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With IT budgets getting tighter, managers need to trim costs. Service contracts are expensive for any technology; firewalls are no exception. Netfilter, the project that provides the packet filtering program iptables, is a free firewall alternative. While it lacks the service contract of commercial solutions and a pretty interfaces to make firewall modification easy, it has solid performance, performs effectively at firewalling, and allows for add-on functionality to enhance its reporting and response functions.
As a case study to demonstrate the feasibility of iptables as an enterprise firewall, consider the network I manage at University of Illinois at Urbana-Champaign. The network supports 2,000 devices and has a 1-gigabit uplink with two firewall zones (DMZ and secure). Daily bandwidth outbound averages around 100 gigabytes. The network is protected by two dedicated firewall machines running iptables, each with three network cards (two for the bridging firewall, one for management access), and each running 1.5GHz single-core processors with 1GB RAM. Processing power is not critical in this case; you could save money by using a machine with a lower-end CPU.
We experience no latency attributed to the firewalls, and they do as good a job as can be expected of blocking bad traffic. Once the firewalls were properly tuned, we saw no downtime due to software issues.
There are, however, a couple of "gotchas" to keep in mind. The connection table can get filled on firewalls that are routinely being scanned or are on high-traffic networks. To solve this problem, increase the
net.ipv4.ip_conntrack_max kernel parameter (mine is currently at 131071) and decrease
net.ipv4.tcp_keepalive_time (3600 is a good choice). As long as the firewalls have plenty of memory to spare, these settings should not pose a problem, and the firewalls will happily run without needing any hand-holding. The result is a firewall with no packet loss and unnoticeable latency that's highly available (assuming good hardware).
A firewall is only as good as its ruleset, no matter which firewall you are using. The rules for iptables are generally easy to understand. Here is an example rule:
iptables -A INPUT -m state -p tcp --dport 80 -s 192.168.5.0/24 --state NEW,ESTABLISHED,RELATED -j ACCEPT
This command adds (-A) an input rule (traffic going to the machine the firewall is on) that checks state (-m) for any new, established, or related traffic from the 192.168.5.0 subnet on port 80 (Web traffic). If you want to log dropped packets (and you should) you also have to create both a DROP rule and a REJECT rule just to handle the logging.
You can block malformed packets (i.e. packets which may be part of a SYN scan) easily with rules checking just the TCP header flags. Other tools such as fwsnort allow for more detailed packet inspection to block clearly malicious traffic. fwsnort converts Snort rules into iptables rules that embed some IPS capability into the iptables. However, iptables allows for easy addition of IP address blacklists to stop all traffic from known hostile netspaces. Once you're familiar with the conventions for writing iptables rules and you have a basic knowledge of IP headers, you'll find it easy to write new rules.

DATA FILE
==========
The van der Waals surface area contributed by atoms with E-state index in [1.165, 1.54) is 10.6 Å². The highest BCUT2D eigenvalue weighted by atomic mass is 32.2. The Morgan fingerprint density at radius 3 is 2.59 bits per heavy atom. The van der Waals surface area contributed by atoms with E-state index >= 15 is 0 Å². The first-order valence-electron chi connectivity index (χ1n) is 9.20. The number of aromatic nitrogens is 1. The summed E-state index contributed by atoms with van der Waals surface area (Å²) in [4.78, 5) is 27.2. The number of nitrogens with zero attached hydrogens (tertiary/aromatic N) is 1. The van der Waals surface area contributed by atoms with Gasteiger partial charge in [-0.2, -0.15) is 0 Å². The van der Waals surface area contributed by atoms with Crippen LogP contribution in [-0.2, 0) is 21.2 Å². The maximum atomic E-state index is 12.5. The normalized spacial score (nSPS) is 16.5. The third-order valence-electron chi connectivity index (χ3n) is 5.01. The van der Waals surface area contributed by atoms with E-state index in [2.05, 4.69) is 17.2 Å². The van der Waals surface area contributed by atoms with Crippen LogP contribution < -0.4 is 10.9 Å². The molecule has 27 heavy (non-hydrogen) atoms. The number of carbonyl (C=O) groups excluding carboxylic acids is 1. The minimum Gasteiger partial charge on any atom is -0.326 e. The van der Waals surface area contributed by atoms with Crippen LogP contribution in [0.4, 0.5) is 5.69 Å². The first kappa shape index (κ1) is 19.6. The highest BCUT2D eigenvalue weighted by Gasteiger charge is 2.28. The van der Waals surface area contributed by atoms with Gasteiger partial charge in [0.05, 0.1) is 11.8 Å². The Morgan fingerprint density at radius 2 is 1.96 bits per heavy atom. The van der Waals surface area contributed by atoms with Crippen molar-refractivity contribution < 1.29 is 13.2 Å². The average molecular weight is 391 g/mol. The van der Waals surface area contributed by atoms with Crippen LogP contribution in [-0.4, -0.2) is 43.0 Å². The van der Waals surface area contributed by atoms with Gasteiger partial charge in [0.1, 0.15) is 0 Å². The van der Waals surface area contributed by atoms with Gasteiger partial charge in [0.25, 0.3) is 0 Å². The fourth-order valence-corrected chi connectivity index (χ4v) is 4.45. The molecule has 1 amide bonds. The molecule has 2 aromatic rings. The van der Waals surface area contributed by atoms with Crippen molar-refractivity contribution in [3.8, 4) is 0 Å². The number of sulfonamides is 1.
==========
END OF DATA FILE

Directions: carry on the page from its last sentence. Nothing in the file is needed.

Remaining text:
Several add-on tools can help you get more out of iptables log data. Most standard system log scanners can be configured to pull out interesting information, but they certainly aren't designed for that purpose. psad can be configured to provide email alerting on apparent attacks above a certain threshold, and to actively block hostile IP addresses once a defined threshold has been met.
You can perform additional management of the connection tables with the conntrack-tools from Netfilter. This software allows command-line access to the connection tables and allows for grabbing statistics on that information. Lastly, you can set up firewalling up to layer 7 (the application layer) with l7-filter. For instance, an academic environment could use l7-filter to limit peer-to-peer traffic bandwidth as a way to cut back on those fun MPAA/RIAA cease-and-desist letters.
On the downside, because iptables doesn't do the heavy lifting of making rules for you like commercial firewall appliances, it requires users have a more in-depth understanding of firewalling. While tools such as Firewall Builder and KMyFirewall making configuring iptables more user-friendly, a security admin will have to learn about firewalling and the applications in general. This means lots of time and up-front testing.
There is also the problem that when things break there is no one to call to fix it. This requires that knowledge be cultivated in house. However, information on open source solutions tends to be in the public domain, so training costs tend to be a factor of time and perhaps buying some books at Amazon.
At the end of the day, organizations can gain tremendous cost savings by using iptables for firewalls. An added bonus is the additional flexibility that an open source solution provides.
John Bambenek is a handler at the Internet Storm Center and a security administrator at the University of Illinois at Urbana-Champaign. He has written numerous articles on security, contributed to several computer security courses, and recently contributed the chapter out "Botnets: Proactive System Defense" to the book Botnets: Countering the Largest Security Threat.